As Yalies return from Thanksgiving break, they leave a number of familiar novelties behind: home cooking, clean sheets, and, for many, the dial tone.

Cell phones have replaced land lines as the preferred form of communication on campus, singing their presence in classrooms as well as dorm rooms. They have become so ubiquitous that the University is even considering an idea floated by the YCC to switch from dorm room land lines to a cell phone plan. And in the face of such an overwhelming movement, even those who have thus far resisted the lure of cellular telecommunication are beginning to break.

A few students have survived for years without a cell phone for reasons ranging from convenience to cultural philosophy. One by one, however, they are resigning to an increasingly connected world.

For some, rejecting cell phones is a private cultural rebellion. Though mobiles may allow for greater contact than ever before, these dissenters feel cell phones actually hamper personal connection by doing away with common courtesy. Cell phones have become permanent appendages in many pockets, and one can seldom sit through a movie, meal or conversation without being interrupted by a ring.

Lulu Cheng ’08, who does not own a cell phone, said they have replaced more than the land line and not in a good way.

“A lot of people are too dependent on their cell phones,” she said. “They use it in place of a watch, in place of an alarm clock, in place of a friend.”

In defense of her values as well as her wallet, Jane Moore ’06, who spent two years at Yale cell-free, had refused to join the masses.

“Not having it before was almost a point of pride because everyone had it,” she said. “They think they’re cool when they’re using it. I kind of resent that.”

A distaste for cell phone culture was also a major disincentive for Emily Wheelwright ’06, who was finally convinced to get a mobile two months ago after years of pressure from friends. She said she still believes cell phones are “very anti-social” but has found that their benefits outweigh their disadvantages.

“I’m not sorry I got it, but I do feel a little bit guilty and hypocritical,” she said. “I mocked them for years.”

Wheelwright said she also does not fully trust the technology. Though it is not a major concern, she thinks about the risk of cancer each time she feels the device’s heat on her ear.

Paul Gleason ’06 did not object to cell phones for any philosophical reason, but said he simply did not need one. Gleason said he used to live with many of his friends and knew where to find them. When he was out, someone else’s phone was usually available for borrowing.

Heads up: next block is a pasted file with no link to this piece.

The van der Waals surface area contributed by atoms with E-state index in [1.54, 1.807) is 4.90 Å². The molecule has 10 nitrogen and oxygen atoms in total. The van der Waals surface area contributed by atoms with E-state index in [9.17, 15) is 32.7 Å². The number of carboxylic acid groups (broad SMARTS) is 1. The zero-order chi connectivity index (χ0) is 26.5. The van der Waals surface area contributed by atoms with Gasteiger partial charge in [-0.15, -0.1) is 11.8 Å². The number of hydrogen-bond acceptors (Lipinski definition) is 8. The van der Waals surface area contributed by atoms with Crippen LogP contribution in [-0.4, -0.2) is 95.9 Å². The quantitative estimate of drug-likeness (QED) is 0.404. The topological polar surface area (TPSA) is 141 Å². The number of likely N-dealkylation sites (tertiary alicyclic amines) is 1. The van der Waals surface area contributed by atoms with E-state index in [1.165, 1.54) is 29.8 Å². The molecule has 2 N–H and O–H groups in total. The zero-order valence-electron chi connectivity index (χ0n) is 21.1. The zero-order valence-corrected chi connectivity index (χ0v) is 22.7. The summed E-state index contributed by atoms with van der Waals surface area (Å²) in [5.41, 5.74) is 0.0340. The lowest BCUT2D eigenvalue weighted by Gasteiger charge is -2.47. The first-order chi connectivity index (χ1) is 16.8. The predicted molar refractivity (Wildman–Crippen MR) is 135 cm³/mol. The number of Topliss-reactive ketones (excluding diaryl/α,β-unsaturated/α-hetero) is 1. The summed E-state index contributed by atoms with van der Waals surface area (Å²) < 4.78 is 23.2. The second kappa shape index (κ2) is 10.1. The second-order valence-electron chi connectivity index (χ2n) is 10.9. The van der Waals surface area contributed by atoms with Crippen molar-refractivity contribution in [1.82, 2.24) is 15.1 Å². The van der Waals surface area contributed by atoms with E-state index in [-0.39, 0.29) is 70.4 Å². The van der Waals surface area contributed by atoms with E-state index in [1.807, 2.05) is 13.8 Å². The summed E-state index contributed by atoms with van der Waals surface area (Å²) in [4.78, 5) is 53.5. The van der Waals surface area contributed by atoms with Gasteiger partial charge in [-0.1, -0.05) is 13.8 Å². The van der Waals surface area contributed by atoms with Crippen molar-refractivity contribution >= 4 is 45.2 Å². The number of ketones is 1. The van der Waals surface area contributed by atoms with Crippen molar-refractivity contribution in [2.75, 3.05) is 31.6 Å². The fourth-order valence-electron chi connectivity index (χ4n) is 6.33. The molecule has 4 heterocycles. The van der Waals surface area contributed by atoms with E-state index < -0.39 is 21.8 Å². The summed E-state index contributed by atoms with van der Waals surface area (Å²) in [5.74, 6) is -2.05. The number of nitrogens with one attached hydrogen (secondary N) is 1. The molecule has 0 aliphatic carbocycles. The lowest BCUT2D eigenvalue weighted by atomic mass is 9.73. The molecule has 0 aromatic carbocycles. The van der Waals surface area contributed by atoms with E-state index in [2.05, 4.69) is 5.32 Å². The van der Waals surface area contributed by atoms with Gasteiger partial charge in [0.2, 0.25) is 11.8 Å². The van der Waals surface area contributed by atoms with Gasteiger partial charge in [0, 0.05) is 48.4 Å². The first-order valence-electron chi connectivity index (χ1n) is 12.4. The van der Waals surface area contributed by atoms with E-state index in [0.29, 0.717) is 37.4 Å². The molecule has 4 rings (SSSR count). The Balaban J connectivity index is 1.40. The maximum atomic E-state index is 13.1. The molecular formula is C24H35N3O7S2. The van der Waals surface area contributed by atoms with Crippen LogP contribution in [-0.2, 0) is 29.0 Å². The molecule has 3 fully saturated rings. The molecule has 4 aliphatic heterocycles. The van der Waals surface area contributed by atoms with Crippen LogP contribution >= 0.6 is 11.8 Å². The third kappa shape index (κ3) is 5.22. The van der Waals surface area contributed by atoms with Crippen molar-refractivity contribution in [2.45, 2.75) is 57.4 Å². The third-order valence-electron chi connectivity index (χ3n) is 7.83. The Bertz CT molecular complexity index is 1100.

“It wasn’t some Ted Kaczynski I-hate-technology thing,” he said. “I just didn’t need it.”

Gleason moved off campus this year and got his first cell phone a month ago in order to keep in touch.

Those interviewed were pleased with the conveniences their new cell phones offer from calling cabs to killing time. They said that their friends are pleased as well.

Grace Morris ’06, a friend of Moore, said Moore’s new cell phone makes it easier for them to stay in contact but it has not changed the way they spend time together. As before, they make plans ahead of time.

“We still plan things out,” Morris said, “but it’s footnoted with, ‘just in case, I’ll call you.'”

Gary Gregoricka ’06 said his cell phone, which he purchased over the summer for an out-of-state internship, has helped him to reach beyond his usual friends and destinations. While Gregoricka said he was previously bound to the group with whom he started the evening because he often knew of nowhere else to go, a cell phone now offers him alternatives over the course of a night.

“Now that I do have one I find that I am branching out,” he said. “If I want to go do something else, I know I have the option to do that.”

Still, Gregoricka said while his phone has made a difference, it was not a life-altering change.

Owning a cell phone also gives a greater sense of safety, Moore said. Given what she described as a shortage of land lines on campus, she said she takes comfort in knowing that she can call someone at any time should she need help.

Moore purchased her cell phone this summer for an internship in Seattle and said she originally planned to stop using it before school. She continues to use it but still believes it is more of a convenience than a necessity, especially given the cost. Moore is from Australia and does not have a credit rating in the United States; she has to pre-pay for her minutes, most of which she does not use.

“Right now it’s more me indulging myself in something that doesn’t make financial sense,” she said.

Cheng said so many people rely on cell phones for everyday communication that those who are still holding out have become a curiosity. Like people who don’t watch television or vegans who have never known the taste of meat, cell phone rejectors have what she calls “mystique.”

“People who don’t own cell phones are much cooler,” she said. “As long as you can be reached by some message, that’s adequate.”

Pleased though he is with his new cell phone, Gleason still believes that there is no substitute for personal contact.

“A cell phone has made it easier,” he said, “but it’s really about making an effort to stay in touch, not about pushing buttons.”